FIG. 3 is a diagram showing an electric power controlling circuit for a heater used in the apparatus of FIG. 1;
FIG. 4 is a transverse cross-sectional view of a fuser roll apparatus relating to the present invention;
FIG. 5 shows an arrangement of two heaters in the fuser roll apparatus of the present invention;
FIG. 6 is a plot of heat distribution on the surface of a fuser roll when heated by the heaters shown in FIG. 5, wherein curve a represents the heat distribution of one heater, curve b represents the heat distribution of the other heater, and curve c represents the heat distribution where two heaters are used simultaneously;
FIG. 7 is a block diagram of an electric heating control circuit incorporated in the fuser roll apparatus according to the present invention; and
FIG. 8 illustrates another embodiment of fuser roll heating apparatus according to the present invention.
With reference to FIGS. 1, 2 and 3, supporting sheet 1, on the surface of which toner powder image A is supported, is heated and pressed by means of fuser roll 2 and press roll 3, whereby toner powder image A is fixed on supporting sheet 1. Fuser roll 2 has rotary shaft 4 and an outer peripheral surface coated with silicon rubber 5 surrounding rotary shaft 4. Press roll 3 is constructed the same as fuser roll 2. Fuser roll 2 is heated by heaters 6 and 7, heater 6 being adapted to uniformly heat the entire surface of fuser roll 2, and heater 7 being adapted to essentially heat the opposite end portions of fuser roll 2, as seen in FIG. 2. The surface temperature of fuser roll 2 is detected by surface temperature detecting elements 8 and 9, for example positive resistors, which are disposed in the mid portion and end portion of fuser roll 2 in contacting relation to the surface of the fuser roll, such that element 8 opposes heater 6, while element 9 opposes heater 7. The respective surface temperature detecting elements 8 and 9 are so designed as to control the electric power to the heaters by means of a temperature controlling electric circuit, as shown in FIG. 3. If a detected temperature is high, it means that the internal resistance in the surface temperature detecting elements 8 and 9 is high, and the RC time constant with respect to capacitor Cl is also high, such that an electric conductive angle to trigger TRIAC 11 by DIAC 10 is reduced, and thus electric power for heaters 6 and 7 is reduced. Where the detected temperature is low, the electric conductive angle is increased, thereby increasing the electric power for the heaters. Thus, according to the surface temperature of fuser roll 2 to which respective detecting elements 8 and 9 are maintained in contacting relation, surface temperature detecting element 8 controls, at a proper fixing temperature, heater 6 which heats the entire surface of fuser roll 2. Surface temperature detecting element 9 controls, at a proper fixing temperature, heater 7 which heats the opposite ends of fuser roll 2, which emit a greater amount of heat.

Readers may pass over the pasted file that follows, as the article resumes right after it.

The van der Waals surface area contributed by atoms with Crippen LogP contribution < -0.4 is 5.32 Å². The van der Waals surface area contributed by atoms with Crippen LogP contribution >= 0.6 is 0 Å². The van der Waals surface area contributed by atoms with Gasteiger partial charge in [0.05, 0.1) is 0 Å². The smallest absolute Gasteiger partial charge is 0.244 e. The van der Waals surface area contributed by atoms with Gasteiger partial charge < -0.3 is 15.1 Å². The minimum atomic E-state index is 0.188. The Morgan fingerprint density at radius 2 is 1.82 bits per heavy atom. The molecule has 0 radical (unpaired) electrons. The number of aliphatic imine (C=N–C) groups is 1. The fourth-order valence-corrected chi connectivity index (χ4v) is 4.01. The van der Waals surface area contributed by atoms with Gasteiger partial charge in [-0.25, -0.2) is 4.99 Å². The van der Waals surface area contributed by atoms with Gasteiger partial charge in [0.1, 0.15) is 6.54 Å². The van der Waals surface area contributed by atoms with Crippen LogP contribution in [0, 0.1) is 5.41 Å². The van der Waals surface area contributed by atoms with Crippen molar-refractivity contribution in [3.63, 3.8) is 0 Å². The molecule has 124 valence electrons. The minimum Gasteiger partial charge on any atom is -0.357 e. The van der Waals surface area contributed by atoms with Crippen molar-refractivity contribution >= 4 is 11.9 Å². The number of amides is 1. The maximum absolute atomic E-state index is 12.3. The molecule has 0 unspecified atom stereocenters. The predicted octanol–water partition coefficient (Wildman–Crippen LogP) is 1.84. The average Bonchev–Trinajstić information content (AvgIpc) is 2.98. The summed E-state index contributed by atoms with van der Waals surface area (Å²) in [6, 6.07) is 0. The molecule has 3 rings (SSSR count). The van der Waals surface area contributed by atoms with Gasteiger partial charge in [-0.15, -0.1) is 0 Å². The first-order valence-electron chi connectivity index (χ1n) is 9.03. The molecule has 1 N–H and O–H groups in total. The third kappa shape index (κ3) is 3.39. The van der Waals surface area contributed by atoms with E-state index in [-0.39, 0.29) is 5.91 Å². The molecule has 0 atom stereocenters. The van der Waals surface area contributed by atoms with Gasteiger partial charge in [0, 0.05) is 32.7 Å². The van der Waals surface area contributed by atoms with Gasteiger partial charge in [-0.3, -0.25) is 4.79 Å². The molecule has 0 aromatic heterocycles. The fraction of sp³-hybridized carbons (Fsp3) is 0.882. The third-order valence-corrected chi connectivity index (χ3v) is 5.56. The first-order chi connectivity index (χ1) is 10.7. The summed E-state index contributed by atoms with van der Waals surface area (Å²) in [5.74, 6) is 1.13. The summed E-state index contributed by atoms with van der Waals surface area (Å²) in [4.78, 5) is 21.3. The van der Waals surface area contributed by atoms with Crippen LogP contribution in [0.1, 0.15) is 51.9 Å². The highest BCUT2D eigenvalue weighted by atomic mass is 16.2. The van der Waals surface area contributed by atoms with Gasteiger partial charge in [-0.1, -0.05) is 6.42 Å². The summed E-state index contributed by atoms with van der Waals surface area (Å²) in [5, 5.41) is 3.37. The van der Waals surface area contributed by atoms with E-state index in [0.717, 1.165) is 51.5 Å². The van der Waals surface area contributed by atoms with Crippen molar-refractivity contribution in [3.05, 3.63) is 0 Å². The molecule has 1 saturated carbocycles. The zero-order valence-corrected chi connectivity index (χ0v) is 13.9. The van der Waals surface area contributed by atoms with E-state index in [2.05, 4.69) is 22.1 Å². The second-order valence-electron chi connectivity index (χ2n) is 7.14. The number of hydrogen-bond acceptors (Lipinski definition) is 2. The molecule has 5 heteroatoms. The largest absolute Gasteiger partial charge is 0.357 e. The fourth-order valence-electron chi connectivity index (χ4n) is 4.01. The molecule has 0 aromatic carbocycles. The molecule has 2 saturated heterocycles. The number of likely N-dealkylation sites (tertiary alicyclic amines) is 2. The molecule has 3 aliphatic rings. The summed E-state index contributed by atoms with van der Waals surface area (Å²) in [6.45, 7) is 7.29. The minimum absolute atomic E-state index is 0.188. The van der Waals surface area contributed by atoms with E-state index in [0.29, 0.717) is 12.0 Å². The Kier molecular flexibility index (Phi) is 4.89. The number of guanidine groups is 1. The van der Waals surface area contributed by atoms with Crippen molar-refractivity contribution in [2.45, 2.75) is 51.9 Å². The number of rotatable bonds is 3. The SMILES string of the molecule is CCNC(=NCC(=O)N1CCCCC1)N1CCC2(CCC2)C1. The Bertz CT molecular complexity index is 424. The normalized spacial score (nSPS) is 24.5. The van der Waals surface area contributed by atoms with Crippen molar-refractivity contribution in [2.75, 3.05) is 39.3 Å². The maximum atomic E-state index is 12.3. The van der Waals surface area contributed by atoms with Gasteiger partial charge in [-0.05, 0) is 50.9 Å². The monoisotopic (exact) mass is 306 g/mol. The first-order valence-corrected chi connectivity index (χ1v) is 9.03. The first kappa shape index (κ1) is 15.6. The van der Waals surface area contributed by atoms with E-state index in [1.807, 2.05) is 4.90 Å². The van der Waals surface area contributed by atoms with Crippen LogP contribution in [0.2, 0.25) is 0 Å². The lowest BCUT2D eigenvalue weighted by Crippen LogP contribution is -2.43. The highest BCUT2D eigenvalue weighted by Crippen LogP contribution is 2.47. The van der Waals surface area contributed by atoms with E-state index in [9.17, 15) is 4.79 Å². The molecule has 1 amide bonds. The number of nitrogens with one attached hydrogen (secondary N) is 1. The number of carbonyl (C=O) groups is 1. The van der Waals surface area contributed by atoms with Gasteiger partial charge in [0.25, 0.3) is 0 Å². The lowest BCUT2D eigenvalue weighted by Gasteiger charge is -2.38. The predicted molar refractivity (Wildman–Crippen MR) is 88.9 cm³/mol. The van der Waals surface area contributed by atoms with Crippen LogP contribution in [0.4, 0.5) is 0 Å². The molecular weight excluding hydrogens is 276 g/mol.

According to the present invention, by the selected positioning of a plurality of heaters and a plurality of surface temperature detecting elements disposed in opposing relation to respective heaters throughout the medium of the fuser roll, and the electric power controlling circuit, the surface temperature of fuser roll 2 is maintained at a proper uniform fixing temperature from one end to the other. In the event that a temperature variation arises as a result of the fixing of a toner image on a copying sheet, the respective surface temperature detecting elements, electric power controlling circuit and heaters are actuated in response to the temperature variation, so that either the above described offset phenomenon or uneven fixing is avoided.